10 things: Norman Powell comes up clutch in ugly win over Bulls

William Lou
NBA reporter

Here are 10 takeaways from the Toronto Raptors’ 93-92 win over the Chicago Bulls.

One — Unsatisfactory: A win is a win, but this narrow result hardly solved any problems. The game was a rock fight from start to finish, and it came down to the Raptors making crucial plays on defense in crunch time to snap a three-game skid. Having said that, getting by on the skin of their teeth against a cellar-dweller like the Bulls is hardly something to be proud of, and it’s a sign that most of Toronto is still very much stuck in a funk.

Two — Clutch: Was it the plan for Norman Powell to deliver the goods with two layups and a key defensive stop down the stretch? No, but there didn’t look to be much of a coherent plan on the whole and Powell capitalized in the chaos. Powell picked off Lauri Markkanen, converted a driving layup in transition over three defenders, and hit the game-winning push shot with the shot clock expiring. Powell didn’t quite have his rhythm from deep, but he was persistent all night in his efforts to get to the rim, and it paid off.

Three — Confusing: The Raptors were uncharacteristically sloppy in the finish to this game. For one thing, there was a miscommunication in the defense that allowed a good shooter in Markkanen to drill an uncontested corner three, and then a second-round rookie in Daniel Gafford was allowed to collect his own miss for a putback that nearly won Chicago the game.

Four — Senseless: But the more baffling part was the crunch time offense, which didn’t feature Pascal Siakam whatsoever. On back-to-back possessions, Kyle Lowry had Siakam in the post with a clear mismatch on Zach LaVine, but Lowry waved him off to either barrel into traffic, or to dump it off to Powell with a short shot clock. Siakam is the No. 1 option on this team, and he should command that respect. It’s one thing if it was a bad matchup, but ignoring Siakam in the post against LaVine is inexcusable.

Five — Crucial: Marc Gasol delivered a crucial block on a cutting Markkanen with 30 seconds left, and provided timely help yet again on the last play of the game to deter LaVine’s attempt at a game-winning drive. Gasol was crucial throughout, as his playmaking and defense provided the Raptors with a steadying force and a sense of structure. With Fred VanVleet missing in action due to a knee contusions (MRI came back negative, so that’s good), there just isn’t as much organization in the team.

Six — Janky: Even though the Bulls shot under 40 percent from the field, it still felt as if the Raptors couldn’t contain them in their base coverages. Chicago came prepared against Toronto’s trapping scheme, and they easily carved them apart by moving the ball quickly to the open shooter. Nurse’s response was to deploy a 2-3 zone, and it not only kept them in the game early on, but it also gave the Bulls fits down the stretch. Nurse was especially clever to toggle between zone and his regular coverage to mess with the Bulls’ execution on offense.

Seven — Experimenting: Nurse also reached deep into his bench in search of new lineup combinations. It was mostly a mixed bag, but the emphasis seemed to be to play bigger. At one point, Nurse had Siakam playing as the point guard in a lineup featuring Terence Davis, Rondae Hollis-Jefferson, Serge Ibaka and Chris Boucher. Those minutes were confusing and disorganized as you would expect from a group of four power forwards that had never shared the floor before. But then again, this is what makes Nurse such an effective coach, because he’s willing to try the unconventional. At this point, with his team clearly in flux, it’s a good sign that Nurse is tinkering to find a new balance in his team.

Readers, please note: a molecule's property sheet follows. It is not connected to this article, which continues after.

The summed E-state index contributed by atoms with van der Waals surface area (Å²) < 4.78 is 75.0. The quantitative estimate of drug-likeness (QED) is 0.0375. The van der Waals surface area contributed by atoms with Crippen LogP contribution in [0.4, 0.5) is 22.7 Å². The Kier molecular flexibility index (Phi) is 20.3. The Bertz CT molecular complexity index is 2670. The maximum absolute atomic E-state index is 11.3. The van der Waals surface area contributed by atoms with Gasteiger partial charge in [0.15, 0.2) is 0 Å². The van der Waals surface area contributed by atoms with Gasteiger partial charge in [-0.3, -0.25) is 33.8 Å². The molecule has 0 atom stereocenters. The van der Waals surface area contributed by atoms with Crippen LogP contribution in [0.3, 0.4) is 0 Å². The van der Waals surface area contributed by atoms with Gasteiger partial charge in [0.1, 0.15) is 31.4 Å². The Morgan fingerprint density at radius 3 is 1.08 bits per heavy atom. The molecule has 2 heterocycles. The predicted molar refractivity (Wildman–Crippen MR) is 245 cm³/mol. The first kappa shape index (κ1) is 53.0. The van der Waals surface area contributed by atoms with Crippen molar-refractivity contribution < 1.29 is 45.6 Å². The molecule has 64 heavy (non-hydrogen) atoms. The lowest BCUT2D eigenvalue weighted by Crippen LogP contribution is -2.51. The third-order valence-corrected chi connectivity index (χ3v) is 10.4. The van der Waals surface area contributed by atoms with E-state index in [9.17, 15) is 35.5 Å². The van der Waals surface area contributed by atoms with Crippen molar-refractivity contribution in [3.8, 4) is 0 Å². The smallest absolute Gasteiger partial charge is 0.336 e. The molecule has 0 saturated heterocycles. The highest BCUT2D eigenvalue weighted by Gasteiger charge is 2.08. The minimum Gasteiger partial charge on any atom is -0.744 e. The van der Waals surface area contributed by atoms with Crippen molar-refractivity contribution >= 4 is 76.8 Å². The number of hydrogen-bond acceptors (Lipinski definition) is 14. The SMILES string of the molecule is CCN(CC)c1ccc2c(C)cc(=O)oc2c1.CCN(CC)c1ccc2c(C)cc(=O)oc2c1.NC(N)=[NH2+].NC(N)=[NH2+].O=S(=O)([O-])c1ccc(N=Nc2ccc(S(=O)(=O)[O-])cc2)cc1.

Eight — Hustle: OG Anunoby was the glue that held the Raptors together, just as he was in the Sixers game. He delivered four hustle plays in the third quarter — a putback dunk off a wild three by Lowry, a steal leading to a breakaway dunk, another steal to find Boucher slithering to the rim, and he forced a shot clock violation. Anunoby is cooling off from deep following a scorching start, but he’s still making a significant impact with his defense.

Nine — Mixed: Siakam was determined out of the gate to snap out of his funk, and he finished with 13 points on 10 shots in the first quarter. But from thereon, he seemed to get lost in the shuffle, and grew frustrated. At one point he missed an open layup, and screamed so loudly that it was picked up clearly on the broadcast. His offense seemed to affect his defense, because he was also allowing blow-bys to the likes of Tomas Satoransky. But ultimately, Siakam regained his composure and delivered seven points in the fourth quarter by imposing his will on the game and repeatedly getting to the basket. This wasn’t a stellar game by his high standards, but at least it was an improvement over what he showed in Philadelphia.

Ten — Emotional: Kawhi Leonard makes his long-awaited return to Scotiabank Arena on Wednesday. With how the Raptors are playing lately, it promises to be a messy affair on many levels. Toronto can either sneak up on the Clippers and use that to jumpstart another win streak, or it could be another humbling loss to a contending team.

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